No matter how few or how many connections you have currently, you should ALWAYS be thinking about seeking out a few more high-quality connections. Even if you believe you have none, it isn't a problem. Find someone you think you could add value to from a business perspective and start a conversation. You might find that there are synergies there. 


It is NOT all about the numbers; quality is more important than quantity. Take your time to develop and maintain relationships with your high-quality connections. When I first started, there is NO way I could have succeeded even if I had 1,000 connections if they were not high quality. Look for quality. And, remember, it isn't all about you. What can you do for them?


Lastly, take time out of your day to focus on these relationships. They will not maintain themselves. I realize we are all "too busy" but we never can be "too busy" for our key relationships. Make it a priority.



Looking for more ideas to keep your supply chain connected? Access more tips and resources on my blog. And keep connected by subscribing to my newsletter and email feed of “I’ve Been Thinking…”

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According to CFO, Duke University and CFO Global Business Outlook Survey suggests strong optimism! In fact, the survey's optimism index for the quarter jumped to 69 (on a 100-point scale) which is the highest level in 14 years. This is also significantly higher than the long-run average of 60. Businesses are optimistic.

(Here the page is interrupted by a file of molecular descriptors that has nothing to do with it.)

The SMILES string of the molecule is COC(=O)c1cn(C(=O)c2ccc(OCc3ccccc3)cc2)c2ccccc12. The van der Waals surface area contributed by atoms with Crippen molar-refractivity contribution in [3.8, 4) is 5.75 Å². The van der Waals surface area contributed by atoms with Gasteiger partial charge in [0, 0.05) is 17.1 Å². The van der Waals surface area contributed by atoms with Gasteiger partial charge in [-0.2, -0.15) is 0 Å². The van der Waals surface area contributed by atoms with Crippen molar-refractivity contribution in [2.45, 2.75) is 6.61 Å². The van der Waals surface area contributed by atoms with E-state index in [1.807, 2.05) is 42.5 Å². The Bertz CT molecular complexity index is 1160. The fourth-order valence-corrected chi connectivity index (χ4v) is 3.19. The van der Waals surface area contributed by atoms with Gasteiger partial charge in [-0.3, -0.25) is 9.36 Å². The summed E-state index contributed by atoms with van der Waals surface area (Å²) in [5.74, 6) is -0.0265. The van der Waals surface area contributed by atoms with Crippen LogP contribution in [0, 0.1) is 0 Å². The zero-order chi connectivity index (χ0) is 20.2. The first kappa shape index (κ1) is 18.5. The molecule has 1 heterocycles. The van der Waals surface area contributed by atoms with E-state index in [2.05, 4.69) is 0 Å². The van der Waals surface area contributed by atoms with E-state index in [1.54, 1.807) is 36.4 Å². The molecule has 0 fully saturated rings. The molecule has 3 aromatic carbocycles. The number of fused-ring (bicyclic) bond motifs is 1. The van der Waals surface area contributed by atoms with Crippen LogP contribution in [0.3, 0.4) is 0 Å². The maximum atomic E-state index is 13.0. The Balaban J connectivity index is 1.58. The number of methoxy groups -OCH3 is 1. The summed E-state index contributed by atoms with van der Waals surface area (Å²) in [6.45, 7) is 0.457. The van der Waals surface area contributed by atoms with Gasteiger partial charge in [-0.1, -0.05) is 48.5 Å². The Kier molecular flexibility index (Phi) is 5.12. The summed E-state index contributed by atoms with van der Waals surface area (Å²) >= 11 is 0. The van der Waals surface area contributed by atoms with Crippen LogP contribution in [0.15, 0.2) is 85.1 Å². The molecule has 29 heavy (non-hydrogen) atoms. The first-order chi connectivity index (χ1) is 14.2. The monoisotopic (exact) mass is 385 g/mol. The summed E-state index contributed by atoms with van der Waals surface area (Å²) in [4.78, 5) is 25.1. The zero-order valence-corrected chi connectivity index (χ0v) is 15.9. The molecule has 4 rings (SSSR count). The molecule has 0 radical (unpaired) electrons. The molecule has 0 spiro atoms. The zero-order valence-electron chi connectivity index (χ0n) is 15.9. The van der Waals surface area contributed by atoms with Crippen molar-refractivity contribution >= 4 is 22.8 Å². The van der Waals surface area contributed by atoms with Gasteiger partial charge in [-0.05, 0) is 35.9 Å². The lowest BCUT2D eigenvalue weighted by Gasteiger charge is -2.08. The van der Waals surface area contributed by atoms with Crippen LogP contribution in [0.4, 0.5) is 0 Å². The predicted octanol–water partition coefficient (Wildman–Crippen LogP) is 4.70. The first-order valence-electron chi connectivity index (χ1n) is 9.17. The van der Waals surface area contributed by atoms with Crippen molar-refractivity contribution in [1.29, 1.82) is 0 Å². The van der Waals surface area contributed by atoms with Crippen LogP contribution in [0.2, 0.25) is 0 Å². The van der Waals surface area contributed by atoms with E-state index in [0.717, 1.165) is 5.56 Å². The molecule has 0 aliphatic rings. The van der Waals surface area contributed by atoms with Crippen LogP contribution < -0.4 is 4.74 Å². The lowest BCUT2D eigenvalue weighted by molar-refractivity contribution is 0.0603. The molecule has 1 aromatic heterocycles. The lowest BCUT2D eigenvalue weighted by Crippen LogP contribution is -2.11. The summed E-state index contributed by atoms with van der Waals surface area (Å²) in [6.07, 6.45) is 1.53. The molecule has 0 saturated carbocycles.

61% plan to increase their payrolls this year and 4% wage hikes are expected. Even more noteworthy is that capital spending is expected to increase by 6% vs. a median of 3% and a flat/negative spend in 2016. Are you ready?

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What Should We Consider and/or What Impacts Could Arise?


Good news abounds. However, the tricky part is that the vast majority of our clients struggle to sustain successful growth (profitable, high service levels etc.). We don't enjoy layoffs and recessions but they can be simpler to manage. Are you ready for growth?


Our most successful clients prepare for growth. They invest in infrastructure with enough lead time to implement successfully BEFORE they must have it. This could refer to systems, technology, people, training and development, process improvement techniques, culture and change initiatives and more — of course, it depends on your business. Undoubtedly, this is easier said than done! One of these initiatives that is geared especially well to growth is SIOP (sales, inventory, operations planning). SIOP programs are focused on forecasting demand, collaborating with customers and aligning with staffing, capacity, systems and process infrastructure, training and development and so on. If you'd like to talk about preparing for growth, contact me.